Culture and Society (4)


Examples of Published Studies of Community-Based Interventions.

Four studies evaluated patient knowledge (Bill-Harvey et al., 1989; Busselman and Holcomb, 1994; Fitzgibbon et al., 1996; Raymond et al., 2002), and of these, only one (Bill-Harvey et al., 1989) showed positive changes in both understanding and health behavior. Three other programs (Fouad et al., 1997; Hartman et al., 1997; Lillington et al., 1995) showed an improved health outcome as a result of the program, but failed to provide evidence of increased understanding. Other evidence-based studies are continually being identified and evaluated by the CDC's Task Force on Guidelines for Community Preventative Services.

Promising Approaches

In addition to these published studies, many unpublished activities are being carried out in the community to improve health literacy. Anecdotal evidence suggests that the limited budgets of these programs, combined with their emphasis on intervention, result in funding being used for the approach itself to the exclusion of formal evaluation of the program outcome. Examples of these approaches are presented below.

Community Opportunities

Community organizations provide an opportunity to address issues of health literacy directly. An example of this is a set of programs to address the needs of the Navajo community. Older Navajos are particularly vulnerable to complications of medical conditions exacerbated by a mismatch in the health literacy skills of health consumers and care providers. The Gathering Place8 provides health and literacy programs for Navajo adults and children in their homes and community centers. Bilingual, trained community members provide services that include information on health, safety, mental, and physical wellness, and preventive measures. A “Shima Yazhi” lay health program offers information and support for new baby care, parenting, and health concerns, in locations convenient to the client.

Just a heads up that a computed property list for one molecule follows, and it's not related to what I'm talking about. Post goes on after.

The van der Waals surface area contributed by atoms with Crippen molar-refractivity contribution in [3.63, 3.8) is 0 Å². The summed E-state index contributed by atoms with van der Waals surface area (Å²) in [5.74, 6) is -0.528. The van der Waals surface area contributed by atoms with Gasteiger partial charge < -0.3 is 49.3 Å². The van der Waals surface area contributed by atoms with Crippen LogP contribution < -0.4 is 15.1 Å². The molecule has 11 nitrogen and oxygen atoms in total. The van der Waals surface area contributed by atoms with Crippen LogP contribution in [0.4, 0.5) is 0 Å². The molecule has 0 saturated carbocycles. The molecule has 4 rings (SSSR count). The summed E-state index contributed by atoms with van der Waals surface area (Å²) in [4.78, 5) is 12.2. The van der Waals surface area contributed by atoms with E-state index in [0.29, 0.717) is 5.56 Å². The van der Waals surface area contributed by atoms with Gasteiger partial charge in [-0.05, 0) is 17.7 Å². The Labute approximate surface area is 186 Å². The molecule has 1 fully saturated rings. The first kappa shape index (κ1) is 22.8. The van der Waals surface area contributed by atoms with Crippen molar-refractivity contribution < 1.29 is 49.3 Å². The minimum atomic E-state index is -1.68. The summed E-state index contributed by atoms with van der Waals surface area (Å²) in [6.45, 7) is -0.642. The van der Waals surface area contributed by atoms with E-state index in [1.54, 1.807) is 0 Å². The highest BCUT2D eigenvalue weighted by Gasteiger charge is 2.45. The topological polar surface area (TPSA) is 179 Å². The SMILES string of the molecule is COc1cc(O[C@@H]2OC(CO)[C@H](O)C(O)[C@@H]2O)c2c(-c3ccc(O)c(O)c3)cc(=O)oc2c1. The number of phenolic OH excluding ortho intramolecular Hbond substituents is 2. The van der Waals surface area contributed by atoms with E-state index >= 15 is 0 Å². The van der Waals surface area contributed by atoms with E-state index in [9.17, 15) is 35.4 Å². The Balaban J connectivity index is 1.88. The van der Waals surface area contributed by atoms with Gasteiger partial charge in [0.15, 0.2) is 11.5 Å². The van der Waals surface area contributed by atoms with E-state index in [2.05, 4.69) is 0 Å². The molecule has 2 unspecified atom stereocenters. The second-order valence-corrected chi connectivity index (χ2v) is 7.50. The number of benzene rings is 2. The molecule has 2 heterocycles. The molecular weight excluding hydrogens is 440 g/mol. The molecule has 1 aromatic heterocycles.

The Gathering Place also represents a collaborative program, as it offers workshops to child care providers throughout Eastern Agency of the reservation using videos, bilingual oral presentations, and hands-on formats.

We need to provide opportunities for health professionals to experience the native culture by providing workshops, presentations, or hands-on experience in selected ceremonies. We also need to provide exposure to community members with more formal workshops in health literacy related issues. Some topics may be “what steps need to be taken when visiting with doctors,” and “talking about prescriptions and how they are supposed to work.”

Alvin Bille

The Gathering Place

Asian Health Services9 takes advantage of community opportunities to provide health education through one-on-one and community outreach at nail salons, bars, sewing factories, massage parlors, beauty schools, and community events (Asian Health Services, 2003). The program provides group education to women thorough Northern California community centers, area businesses, and clinics. These programs offer information on women's health needs such as breast cancer and pap smears, as well as information about health insurance for women and their children. The “Health is Strength” Project run by Asian Health Services provides Korean adults and children with health education materials (brochure, resource list, workshops) in the Korean language. Distributed in churches and other community venues, these materials are designed to improve knowledge and remove barriers to health literacy. Additionally, bilingual (English and Korean) health counselors work within community social structures, primarily churches attended by Koreans, to organize activities, serve as liasons between the Korean and medical communities, provide social support, follow up, and improve health knowledge.

Community centers, homes, and businesses provide the opportunity for the Centro Latino de Salud, Educación y Cultura to serve Missouri-area Hispanic adults and children through a program called Attaining Cultural Competency and Enriching Health Service Solutions. This program provides information and help in accessing needed educational and health resources, a program for new and expectant mothers, interpreter and translation services, and health referrals (Centro Latino, 2003).